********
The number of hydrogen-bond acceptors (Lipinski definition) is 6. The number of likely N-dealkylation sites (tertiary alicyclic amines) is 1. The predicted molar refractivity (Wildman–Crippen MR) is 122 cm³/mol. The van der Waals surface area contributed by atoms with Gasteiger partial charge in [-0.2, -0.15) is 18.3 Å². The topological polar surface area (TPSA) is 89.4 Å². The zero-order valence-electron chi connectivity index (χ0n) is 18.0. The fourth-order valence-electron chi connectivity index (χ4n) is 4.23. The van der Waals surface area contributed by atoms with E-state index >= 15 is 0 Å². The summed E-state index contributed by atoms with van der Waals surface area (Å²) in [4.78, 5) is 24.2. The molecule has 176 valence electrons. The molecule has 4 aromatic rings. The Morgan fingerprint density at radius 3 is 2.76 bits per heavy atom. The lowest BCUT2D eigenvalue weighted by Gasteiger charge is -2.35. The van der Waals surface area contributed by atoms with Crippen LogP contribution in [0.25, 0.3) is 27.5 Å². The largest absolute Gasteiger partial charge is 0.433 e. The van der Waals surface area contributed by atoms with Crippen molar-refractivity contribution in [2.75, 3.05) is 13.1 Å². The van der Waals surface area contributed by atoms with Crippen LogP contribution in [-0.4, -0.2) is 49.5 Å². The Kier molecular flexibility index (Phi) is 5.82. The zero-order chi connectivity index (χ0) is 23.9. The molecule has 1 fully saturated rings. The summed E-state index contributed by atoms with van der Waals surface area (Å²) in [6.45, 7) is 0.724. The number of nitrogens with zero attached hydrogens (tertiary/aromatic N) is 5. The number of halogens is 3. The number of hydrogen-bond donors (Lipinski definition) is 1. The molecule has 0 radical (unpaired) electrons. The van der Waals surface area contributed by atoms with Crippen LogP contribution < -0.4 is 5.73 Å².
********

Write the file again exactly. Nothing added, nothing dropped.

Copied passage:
The number of hydrogen-bond acceptors (Lipinski definition) is 6. The number of likely N-dealkylation sites (tertiary alicyclic amines) is 1. The predicted molar refractivity (Wildman–Crippen MR) is 122 cm³/mol. The van der Waals surface area contributed by atoms with Gasteiger partial charge in [-0.2, -0.15) is 18.3 Å². The topological polar surface area (TPSA) is 89.4 Å². The zero-order valence-electron chi connectivity index (χ0n) is 18.0. The fourth-order valence-electron chi connectivity index (χ4n) is 4.23. The van der Waals surface area contributed by atoms with E-state index >= 15 is 0 Å². The summed E-state index contributed by atoms with van der Waals surface area (Å²) in [4.78, 5) is 24.2. The molecule has 176 valence electrons. The molecule has 4 aromatic rings. The Morgan fingerprint density at radius 3 is 2.76 bits per heavy atom. The lowest BCUT2D eigenvalue weighted by Gasteiger charge is -2.35. The van der Waals surface area contributed by atoms with Crippen LogP contribution in [0.25, 0.3) is 27.5 Å². The largest absolute Gasteiger partial charge is 0.433 e. The van der Waals surface area contributed by atoms with Crippen molar-refractivity contribution in [2.75, 3.05) is 13.1 Å². The van der Waals surface area contributed by atoms with Crippen LogP contribution in [-0.4, -0.2) is 49.5 Å². The Kier molecular flexibility index (Phi) is 5.82. The zero-order chi connectivity index (χ0) is 23.9. The molecule has 1 fully saturated rings. The summed E-state index contributed by atoms with van der Waals surface area (Å²) in [6.45, 7) is 0.724. The number of nitrogens with zero attached hydrogens (tertiary/aromatic N) is 5. The number of halogens is 3. The number of hydrogen-bond donors (Lipinski definition) is 1. The molecule has 0 radical (unpaired) electrons. The van der Waals surface area contributed by atoms with Crippen LogP contribution < -0.4 is 5.73 Å².